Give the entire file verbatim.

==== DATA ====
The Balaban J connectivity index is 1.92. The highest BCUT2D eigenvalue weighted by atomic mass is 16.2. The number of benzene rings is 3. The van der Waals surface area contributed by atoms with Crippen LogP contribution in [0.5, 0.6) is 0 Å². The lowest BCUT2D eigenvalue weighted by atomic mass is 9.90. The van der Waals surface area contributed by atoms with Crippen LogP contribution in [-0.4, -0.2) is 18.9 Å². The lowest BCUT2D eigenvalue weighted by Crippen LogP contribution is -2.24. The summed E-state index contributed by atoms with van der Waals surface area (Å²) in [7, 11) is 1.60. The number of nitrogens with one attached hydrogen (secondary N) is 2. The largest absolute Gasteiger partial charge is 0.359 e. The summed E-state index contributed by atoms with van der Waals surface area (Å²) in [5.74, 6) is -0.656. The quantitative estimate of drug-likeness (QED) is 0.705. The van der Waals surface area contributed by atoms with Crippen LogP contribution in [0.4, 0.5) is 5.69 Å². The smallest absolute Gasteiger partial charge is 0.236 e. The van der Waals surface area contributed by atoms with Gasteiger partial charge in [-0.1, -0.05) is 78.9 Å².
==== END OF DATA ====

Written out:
The Balaban J connectivity index is 1.92. The highest BCUT2D eigenvalue weighted by atomic mass is 16.2. The number of benzene rings is 3. The van der Waals surface area contributed by atoms with Crippen LogP contribution in [0.5, 0.6) is 0 Å². The lowest BCUT2D eigenvalue weighted by atomic mass is 9.90. The van der Waals surface area contributed by atoms with Crippen LogP contribution in [-0.4, -0.2) is 18.9 Å². The lowest BCUT2D eigenvalue weighted by Crippen LogP contribution is -2.24. The summed E-state index contributed by atoms with van der Waals surface area (Å²) in [7, 11) is 1.60. The number of nitrogens with one attached hydrogen (secondary N) is 2. The largest absolute Gasteiger partial charge is 0.359 e. The summed E-state index contributed by atoms with van der Waals surface area (Å²) in [5.74, 6) is -0.656. The quantitative estimate of drug-likeness (QED) is 0.705. The van der Waals surface area contributed by atoms with Crippen LogP contribution in [0.4, 0.5) is 5.69 Å². The smallest absolute Gasteiger partial charge is 0.236 e. The van der Waals surface area contributed by atoms with Gasteiger partial charge in [-0.1, -0.05) is 78.9 Å².